Please Help Circuit Breaker tripping during flowering

Discussion in 'Lighting' started by PurpleUrksme, Jan 24, 2014.

  1. Hey Guys,
       I currently have a 600w hps and 900w LED in addition to dehumidifier,fans,etc
    Fortunately the breaker has only been tripping during the light on cycle, and as far as I know that is not too stressful for the plant if it happens only a few times.
    However I am running into problems with the amount of power im getting from the designated circuit. I was hoping to just reroute one of the unused circuits in the box and that would essentially double my available power? idk sry i'm not an electrician which is why  Im in dire need of a 420 friendly electrician in bay area. I have a valid prop 415 recommendation but im still very skeptical of calling the local electrical company. Any advice would be appreciated.

  2. You're pulling too much current. You're pulling over 13 amps just for the lights. Add in the fans, dehumidifier, plus room lights and what ever else is on that circuit and it's easy to see why the breaker is tripping. Your circuit was designed for 15 or 20 amps at most. Plugging things into free plugs in the same room most likely won't help.
    Most electricians would be cool about it but still be careful. When you find someone, just tell them you need a dedicated 20 amp outlet in the room and plug both lights into that plug. If they ask, tell them it's for a space heater or something. Just make sure the plug they install will let you plug in both lights.
  3. First off circuit breakers do go bad over time, the get weaker every time they trip
    Upgrade the breaker to 20 amp.
    Watch the electrician when you do get one so you can do this yourself next time.
    You can do it yourself with a screw driver and a $6.00 circuit breaker. its just slightly more technical than a light bulb.
  4. Thanks guys. I actually found a 420 friendly electrician and he put in a sub panel with 4 circuits @ 20amps each I believe...all I know know is they told me I'll have more power to do with what I know what to doSent from my iPhone using Grasscity Forum
  5. takes more than just changing the breaker to upgrade to a proper 20 amp circuit...
    Run 20 amps through the existing #14 wires and you have a perfect recipe for a fire...
    To run a proper 20 amp circuit, you'll have to remove all the #14 wire on that circuit and replace it with #12...
    Safety first...;)
  6. If the breaker is bad, you can easily replace it with one rated for the same current but never just put a larger rated breaker in without upgrading the wiring. You need larger gauage wire to carry the current. The smaller wire will overheat and cause a fire.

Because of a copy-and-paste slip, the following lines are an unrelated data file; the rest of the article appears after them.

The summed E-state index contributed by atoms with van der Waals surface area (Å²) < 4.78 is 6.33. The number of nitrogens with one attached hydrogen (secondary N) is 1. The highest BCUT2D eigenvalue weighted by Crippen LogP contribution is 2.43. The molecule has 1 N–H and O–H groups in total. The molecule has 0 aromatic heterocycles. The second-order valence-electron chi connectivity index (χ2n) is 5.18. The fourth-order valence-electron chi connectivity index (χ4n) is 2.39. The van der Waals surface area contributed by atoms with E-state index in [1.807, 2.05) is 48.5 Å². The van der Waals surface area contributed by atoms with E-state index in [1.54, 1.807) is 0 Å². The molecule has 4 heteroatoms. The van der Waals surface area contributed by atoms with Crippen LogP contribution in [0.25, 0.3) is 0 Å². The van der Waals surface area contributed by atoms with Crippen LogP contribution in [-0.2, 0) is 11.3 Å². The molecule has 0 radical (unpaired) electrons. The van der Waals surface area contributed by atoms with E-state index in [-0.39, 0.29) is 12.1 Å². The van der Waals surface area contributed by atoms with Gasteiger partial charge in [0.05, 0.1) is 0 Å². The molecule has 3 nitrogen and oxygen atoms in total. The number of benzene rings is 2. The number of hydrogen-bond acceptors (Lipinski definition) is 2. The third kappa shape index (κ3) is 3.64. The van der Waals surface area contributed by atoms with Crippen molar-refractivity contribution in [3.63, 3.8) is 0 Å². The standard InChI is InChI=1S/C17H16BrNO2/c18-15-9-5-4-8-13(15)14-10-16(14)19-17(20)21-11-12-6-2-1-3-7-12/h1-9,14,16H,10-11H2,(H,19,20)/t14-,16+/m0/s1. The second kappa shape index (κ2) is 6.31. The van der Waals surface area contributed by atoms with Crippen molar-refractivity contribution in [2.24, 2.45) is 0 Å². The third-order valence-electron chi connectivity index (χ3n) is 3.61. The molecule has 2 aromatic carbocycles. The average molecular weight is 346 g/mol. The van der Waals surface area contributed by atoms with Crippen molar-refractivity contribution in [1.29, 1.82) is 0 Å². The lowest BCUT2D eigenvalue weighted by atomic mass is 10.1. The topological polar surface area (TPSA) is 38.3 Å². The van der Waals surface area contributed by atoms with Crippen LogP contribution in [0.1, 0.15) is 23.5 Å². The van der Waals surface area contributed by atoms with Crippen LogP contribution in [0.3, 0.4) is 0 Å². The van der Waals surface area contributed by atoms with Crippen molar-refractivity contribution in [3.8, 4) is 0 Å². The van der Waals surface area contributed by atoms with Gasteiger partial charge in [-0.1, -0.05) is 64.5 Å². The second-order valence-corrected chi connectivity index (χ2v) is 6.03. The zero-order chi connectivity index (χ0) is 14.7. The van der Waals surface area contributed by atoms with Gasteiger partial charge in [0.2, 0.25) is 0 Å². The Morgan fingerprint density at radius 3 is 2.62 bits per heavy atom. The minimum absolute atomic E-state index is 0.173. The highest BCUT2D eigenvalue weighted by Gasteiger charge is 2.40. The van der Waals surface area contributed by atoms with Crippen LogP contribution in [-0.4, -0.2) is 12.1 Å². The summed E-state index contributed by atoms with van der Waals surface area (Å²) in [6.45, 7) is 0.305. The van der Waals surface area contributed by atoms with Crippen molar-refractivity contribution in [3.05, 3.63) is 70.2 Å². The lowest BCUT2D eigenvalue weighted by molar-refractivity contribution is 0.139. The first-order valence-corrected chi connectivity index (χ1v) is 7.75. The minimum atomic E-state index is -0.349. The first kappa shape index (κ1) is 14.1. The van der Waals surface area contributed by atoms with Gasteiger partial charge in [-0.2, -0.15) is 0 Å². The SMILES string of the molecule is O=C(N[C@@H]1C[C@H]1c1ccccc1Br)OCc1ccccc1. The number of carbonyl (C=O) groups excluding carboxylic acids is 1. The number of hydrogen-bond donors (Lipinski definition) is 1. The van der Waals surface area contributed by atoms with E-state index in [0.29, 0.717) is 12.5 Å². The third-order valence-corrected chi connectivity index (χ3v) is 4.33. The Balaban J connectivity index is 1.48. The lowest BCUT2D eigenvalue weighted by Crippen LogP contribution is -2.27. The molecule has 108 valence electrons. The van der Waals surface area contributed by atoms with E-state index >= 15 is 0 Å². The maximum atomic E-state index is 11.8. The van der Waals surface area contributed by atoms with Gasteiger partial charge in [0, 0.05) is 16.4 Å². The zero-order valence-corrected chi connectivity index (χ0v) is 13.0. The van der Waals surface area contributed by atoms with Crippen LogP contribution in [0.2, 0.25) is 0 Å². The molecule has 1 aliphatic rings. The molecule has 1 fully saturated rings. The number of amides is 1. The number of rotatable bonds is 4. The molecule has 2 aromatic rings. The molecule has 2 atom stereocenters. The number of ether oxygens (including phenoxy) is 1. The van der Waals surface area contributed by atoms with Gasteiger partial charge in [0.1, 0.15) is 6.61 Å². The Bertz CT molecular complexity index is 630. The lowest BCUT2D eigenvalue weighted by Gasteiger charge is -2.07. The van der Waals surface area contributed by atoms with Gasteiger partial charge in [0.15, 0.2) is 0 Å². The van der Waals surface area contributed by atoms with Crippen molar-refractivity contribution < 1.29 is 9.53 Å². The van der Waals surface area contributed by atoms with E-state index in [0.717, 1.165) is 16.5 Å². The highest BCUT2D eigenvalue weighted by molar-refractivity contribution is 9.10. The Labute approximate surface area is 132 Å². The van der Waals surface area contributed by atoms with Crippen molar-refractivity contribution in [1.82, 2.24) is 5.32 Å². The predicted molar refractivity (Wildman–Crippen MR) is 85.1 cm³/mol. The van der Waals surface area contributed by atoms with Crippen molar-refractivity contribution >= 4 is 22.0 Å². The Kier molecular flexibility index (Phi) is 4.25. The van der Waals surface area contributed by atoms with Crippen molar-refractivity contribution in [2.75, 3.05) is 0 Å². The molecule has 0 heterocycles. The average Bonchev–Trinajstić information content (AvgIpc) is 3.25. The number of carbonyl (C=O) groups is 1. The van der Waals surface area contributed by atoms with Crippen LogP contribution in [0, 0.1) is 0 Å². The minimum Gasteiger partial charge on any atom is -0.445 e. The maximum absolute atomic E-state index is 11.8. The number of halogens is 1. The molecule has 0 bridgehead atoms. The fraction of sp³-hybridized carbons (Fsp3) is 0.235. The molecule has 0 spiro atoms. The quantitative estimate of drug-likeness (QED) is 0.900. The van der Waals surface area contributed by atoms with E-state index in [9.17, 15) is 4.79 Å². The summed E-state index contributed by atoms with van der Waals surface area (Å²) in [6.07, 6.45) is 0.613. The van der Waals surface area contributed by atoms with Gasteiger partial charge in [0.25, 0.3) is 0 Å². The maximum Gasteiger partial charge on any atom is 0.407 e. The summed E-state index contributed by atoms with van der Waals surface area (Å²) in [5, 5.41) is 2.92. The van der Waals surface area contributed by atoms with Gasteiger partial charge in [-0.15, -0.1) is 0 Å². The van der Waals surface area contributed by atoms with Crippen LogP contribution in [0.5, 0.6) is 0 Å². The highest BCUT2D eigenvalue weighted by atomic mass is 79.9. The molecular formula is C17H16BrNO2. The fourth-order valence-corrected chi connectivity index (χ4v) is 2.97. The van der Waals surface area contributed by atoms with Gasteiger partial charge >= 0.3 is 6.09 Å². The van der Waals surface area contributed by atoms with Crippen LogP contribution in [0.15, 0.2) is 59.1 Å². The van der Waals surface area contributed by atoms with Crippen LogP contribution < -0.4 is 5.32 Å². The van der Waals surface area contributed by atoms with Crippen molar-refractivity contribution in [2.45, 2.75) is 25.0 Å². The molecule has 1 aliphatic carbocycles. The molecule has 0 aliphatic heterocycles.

Running a separate circuit for the lights is a safe way to fix it. The best way is what Purple had done. A subpanel with four 20 amp circuits. It's a little more expensive but is the best way.
  7. #7 bananamber, Mar 9, 2014
    Last edited by a moderator: Mar 11, 2014
    Did they tell you why they went with a subpanel? Seems like a lot of extra work (and money) for no reason unless your primary load center was full, but a standard load center supports like 40 breakers. With a subpanel, you have to run expensive 4ga copper cable to supply the load center (Even though you probably wont need to draw anywhere near 80amps, considering lights use 8.3amps/kW). And do you know if they're using GFCI and/or AFCI breakers (Ground-fault, arc-fault, respectively) or just standard breakers? GFCI/AFCI combo breakers are the safest way to go. Nothing wrong with the subpanel, but it just seems like a waste of money to me.
    Also, yeah, as per NEC article 310.16, 12ga or larger for 20-amp breakers unless specified otherwise by the conductor temperature rating. But if you don't know or the temp isn't listed, assume 60C. Here's a chart: I run all my circuits (The ones I installed) on 12ga, even on 15amp circuits. So much easier if I ever need more ampacity. You should always remain up to applicable code (Like I don't need to run arc-fault even though it is required now since my house was wired prior to the code update) cause, believe me, you don't want someone finding out your wiring is not up to code, plus, it's a major fire hazard running 14ga or smaller on 20-amp fuses. And if you ever want to upgrade your service, electrical companies require master electricians to install the feeders and shit followed by UL inspection before they'll turn you on, and they will see you're in violation.

Share This Page